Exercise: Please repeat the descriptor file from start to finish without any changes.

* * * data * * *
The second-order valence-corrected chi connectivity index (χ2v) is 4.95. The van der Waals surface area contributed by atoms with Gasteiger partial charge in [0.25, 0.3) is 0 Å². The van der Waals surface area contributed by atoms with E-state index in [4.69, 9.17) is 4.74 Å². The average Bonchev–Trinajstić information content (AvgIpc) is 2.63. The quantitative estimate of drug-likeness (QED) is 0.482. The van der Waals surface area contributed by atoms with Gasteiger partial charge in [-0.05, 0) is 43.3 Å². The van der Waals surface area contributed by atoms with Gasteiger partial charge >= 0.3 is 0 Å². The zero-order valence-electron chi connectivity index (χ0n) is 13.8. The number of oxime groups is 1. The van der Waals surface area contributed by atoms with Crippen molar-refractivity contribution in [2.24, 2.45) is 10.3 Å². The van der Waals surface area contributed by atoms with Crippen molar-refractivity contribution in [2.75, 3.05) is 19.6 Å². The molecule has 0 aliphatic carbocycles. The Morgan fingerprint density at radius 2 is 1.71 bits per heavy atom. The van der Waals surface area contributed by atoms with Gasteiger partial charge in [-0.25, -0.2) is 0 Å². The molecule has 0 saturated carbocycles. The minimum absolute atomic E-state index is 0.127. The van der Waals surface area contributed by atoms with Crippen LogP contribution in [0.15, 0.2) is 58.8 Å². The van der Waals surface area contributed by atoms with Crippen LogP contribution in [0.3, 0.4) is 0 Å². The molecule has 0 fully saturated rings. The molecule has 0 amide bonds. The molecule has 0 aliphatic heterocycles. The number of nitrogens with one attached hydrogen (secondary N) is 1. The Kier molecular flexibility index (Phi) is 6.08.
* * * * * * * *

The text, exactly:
The second-order valence-corrected chi connectivity index (χ2v) is 4.95. The van der Waals surface area contributed by atoms with Gasteiger partial charge in [0.25, 0.3) is 0 Å². The van der Waals surface area contributed by atoms with E-state index in [4.69, 9.17) is 4.74 Å². The average Bonchev–Trinajstić information content (AvgIpc) is 2.63. The quantitative estimate of drug-likeness (QED) is 0.482. The van der Waals surface area contributed by atoms with Gasteiger partial charge in [-0.05, 0) is 43.3 Å². The van der Waals surface area contributed by atoms with Gasteiger partial charge >= 0.3 is 0 Å². The zero-order valence-electron chi connectivity index (χ0n) is 13.8. The number of oxime groups is 1. The van der Waals surface area contributed by atoms with Crippen molar-refractivity contribution in [2.24, 2.45) is 10.3 Å². The van der Waals surface area contributed by atoms with Crippen molar-refractivity contribution in [2.75, 3.05) is 19.6 Å². The molecule has 0 aliphatic carbocycles. The Morgan fingerprint density at radius 2 is 1.71 bits per heavy atom. The van der Waals surface area contributed by atoms with Gasteiger partial charge in [-0.25, -0.2) is 0 Å². The molecule has 0 saturated carbocycles. The minimum absolute atomic E-state index is 0.127. The van der Waals surface area contributed by atoms with Crippen LogP contribution in [0.15, 0.2) is 58.8 Å². The van der Waals surface area contributed by atoms with Crippen LogP contribution in [0.3, 0.4) is 0 Å². The molecule has 0 fully saturated rings. The molecule has 0 amide bonds. The molecule has 0 aliphatic heterocycles. The number of nitrogens with one attached hydrogen (secondary N) is 1. The Kier molecular flexibility index (Phi) is 6.08.